Original Post by saetum:

...1. Obviously produced by a British newscaster. What did I see when I was in Britain? Oh, golly gee, pretty much the same things that we had here. Deep fried fatty foods on every street corner, severe lack of gyms and ways to maintain healthy weight. Just my personal bias, but they bite so hard on Americans being overweight but no one really wants to talk about Europe. At all. Nothing. Hm.

Since when are gyms necessary for exercise or good health? There's no lack of ways to maintain a healthy weight in Britain, Europe, America or anywhere else - it's up to people to avoid junk food and sedentary lifestyles, that's all. I might add, the newscaster is actually not "obviously British"... but Australian... Wink The doco is also an ABC Australia production.

2. This is a medical condition. You can't say, oh that's disgusting, why don't they just put down the cheeseburgers and get on a bike. It is a MEDICAL condition. It's just like having psoriasis or cancer....

Not really. Obesity is related to medical conditions for only a very small % of the obese population. For the rest, it's lifestyle related - diet, sedentary lifestyle, or both.

4. I, as a fat person, am absolutely guilty of discriminating against fat people too. I look at people who weigh more than I do sitting down to a fatty dinner and I JUDGE. I think, why can't they just be like me and try losing a few pounds. They'd be so much happier. But the simple fact of the matter is that you just don't know. I THINK I know it would make them happier and healthier, but you just don't KNOW. I've been told since I was 5 that I need to lose weight. But with all that shame and all that embarrassment, have I? Do you sit a kid who has a learning disorder in a room full of people and list the reasons they are stupid? If people are going to be fat and they are at peace with that, why can't we just let it go?

If you think obesity is a medical condition much like cancer, I'm surprised you're keen to just "let it go". If it's a lifestyle disease, sure, it's their choice (aside from the fact that medical bills get passed on to us all in the end). But if it was a medical condition, then of course it makes sense to encourage obese patients to seek treatment.

 

Not trying to be querulous, but I'm pretty good with accents and the newscaster was almost definitely from New Zealand. Meryl might be right, though, about her being Australian. But she was for sure not from England.

Anyway. As a European, I get saetum's point. There are plenty of overweight people in my country, and I'm just one example of that. But that doesn't mean that America's not bigger. I'm not sure how to date these facts are, but about 30-35% of Ireland is "overweight" and about 18% is obese. On the other side of the pond, 65% of Americans are overweight, and over 30% are obese. I don't think it was ridiculous or biased of them to focus on America for this kind of documentary. No one's saying there's not a problem in Europe, it's just bigger (pardon the pun) here in America.


As for the rest of the video, I thought it was messed up. I'm all for promoting less discrimination, and I'm glad someone said that you can be overweight AND healthy. But I think it's grossly inappropriate to pretend like this obesity epidemic isn't a problem.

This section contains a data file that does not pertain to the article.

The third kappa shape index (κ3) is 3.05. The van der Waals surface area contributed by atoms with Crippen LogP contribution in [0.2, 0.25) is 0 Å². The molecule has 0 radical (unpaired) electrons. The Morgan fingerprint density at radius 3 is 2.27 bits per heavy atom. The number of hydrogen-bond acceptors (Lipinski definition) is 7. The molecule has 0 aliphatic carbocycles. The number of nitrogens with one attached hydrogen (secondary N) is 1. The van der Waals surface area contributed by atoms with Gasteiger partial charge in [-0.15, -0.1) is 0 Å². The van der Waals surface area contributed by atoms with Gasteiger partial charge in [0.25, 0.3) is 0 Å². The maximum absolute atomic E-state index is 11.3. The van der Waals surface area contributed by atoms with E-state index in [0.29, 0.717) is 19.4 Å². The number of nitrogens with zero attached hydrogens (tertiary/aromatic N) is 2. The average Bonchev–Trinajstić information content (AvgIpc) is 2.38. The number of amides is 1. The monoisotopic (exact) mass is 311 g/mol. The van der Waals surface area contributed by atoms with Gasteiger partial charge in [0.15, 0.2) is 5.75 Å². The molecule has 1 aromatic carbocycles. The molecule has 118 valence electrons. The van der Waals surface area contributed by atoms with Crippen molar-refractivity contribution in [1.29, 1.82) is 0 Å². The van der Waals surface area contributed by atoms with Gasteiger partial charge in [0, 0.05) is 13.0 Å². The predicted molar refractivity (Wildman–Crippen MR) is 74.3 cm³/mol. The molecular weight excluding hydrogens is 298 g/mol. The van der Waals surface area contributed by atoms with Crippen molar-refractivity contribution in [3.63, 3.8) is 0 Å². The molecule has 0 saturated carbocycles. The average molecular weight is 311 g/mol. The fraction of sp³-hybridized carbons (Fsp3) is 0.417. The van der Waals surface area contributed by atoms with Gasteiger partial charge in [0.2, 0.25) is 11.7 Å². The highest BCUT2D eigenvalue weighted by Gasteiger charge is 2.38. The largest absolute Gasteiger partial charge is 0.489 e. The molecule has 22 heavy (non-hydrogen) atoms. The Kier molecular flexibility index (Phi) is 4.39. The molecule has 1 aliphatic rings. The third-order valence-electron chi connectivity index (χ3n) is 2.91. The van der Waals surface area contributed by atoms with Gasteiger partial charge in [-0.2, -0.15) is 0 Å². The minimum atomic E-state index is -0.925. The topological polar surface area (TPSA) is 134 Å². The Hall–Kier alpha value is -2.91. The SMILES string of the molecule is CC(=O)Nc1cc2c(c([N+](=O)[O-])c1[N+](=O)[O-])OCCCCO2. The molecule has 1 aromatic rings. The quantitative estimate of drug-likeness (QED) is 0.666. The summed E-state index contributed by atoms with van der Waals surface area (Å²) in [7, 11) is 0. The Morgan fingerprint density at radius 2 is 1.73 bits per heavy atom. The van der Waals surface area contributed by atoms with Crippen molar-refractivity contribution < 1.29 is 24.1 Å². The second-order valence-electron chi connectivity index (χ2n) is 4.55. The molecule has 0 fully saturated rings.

I've never seen such a blatant example of slave morality. It's much easier to condemn the thing you don't have than it is to change your lifestyle.

And saetum: You can't in the same breath say that obesity is a disease and and that obesity is consistent with being healthy. Either it is a disease or it isn't, and if it is, then you are not healthy if you are obese.

Also, echoing merylwhite1, obesity is not a disease like psoriasis and cancer. Psoriasis and (some forms of) cancer are involuntary; obesity is not. Obesity is more like smoking. Imagine a bunch of smokers rallying together and having a public 'coming out' party, chanting, smoking, and extolling the virtues of smoking, bitching about the 'prejudices' against them, etc. There may even be a few who say: "I've smoked for ninety years and I'm as healthy as a horse!" And it may even be true. There are always anomalies. But it is still untrue as a general rule. Similarly, it is untrue as a general rule that obese persons are healthy. And just as a 'coming out' party of smokers would be ridiculous, so too is the one in the video.

Of course, whenever the debate is on about whether obesity is voluntary, usually those who say it is are not obese, and those who say it isn't are. Perhaps the people who should hvae the most say in the debate are those who have been obese and now no longer are (or the other way around). I would like to see what people who have the insight of having been on both sides of the debate have to say about it...

i feel for all those people who have given up. its possible to loose weight, i for one know it is. i use to weigh 285 pounds, now i weigh 195.Yet, I haven't acheived by my goal of 175 so i will continue on. I will continue excersing and being an example to my family,neighbors and anyone starting their journey.Along with everyone here on calorie counter.  but it doesn't happen over night.when i saw this video i see so much potential for self betterment.

BUT i do agree that hatters are out there. They might believe they're doing good by saying how better they are compared to the fat people yet they don't provide them with the support to reach that ideal figure. The biggest contributor family members telling them their fat, ugly, you should loose weight and you'll never be like me. I say to **** with them,  PROVE THEM WRONG

Its my greatest acomplishment to have proven my family wrong and now i am the 2 to last skinnest person. I get compliments every day, but i'll never feed into the hatter mode they once practiced on me. Metaphorically, i see this journey through its beginning, that one spark that transformed a tedious flame into a deadly fire tamed only by the person who started it. That spark can be a person getting up from their couch, walking around the neighborhood or meeting a fine lady, in my case. One can only wait for that spark to begin, I just hope that those obese people can start it ASAP .  

Partially i believe its the fault of the private sector,especially fast food chains which provide Americans with big servings,fat and sodium drenched meals.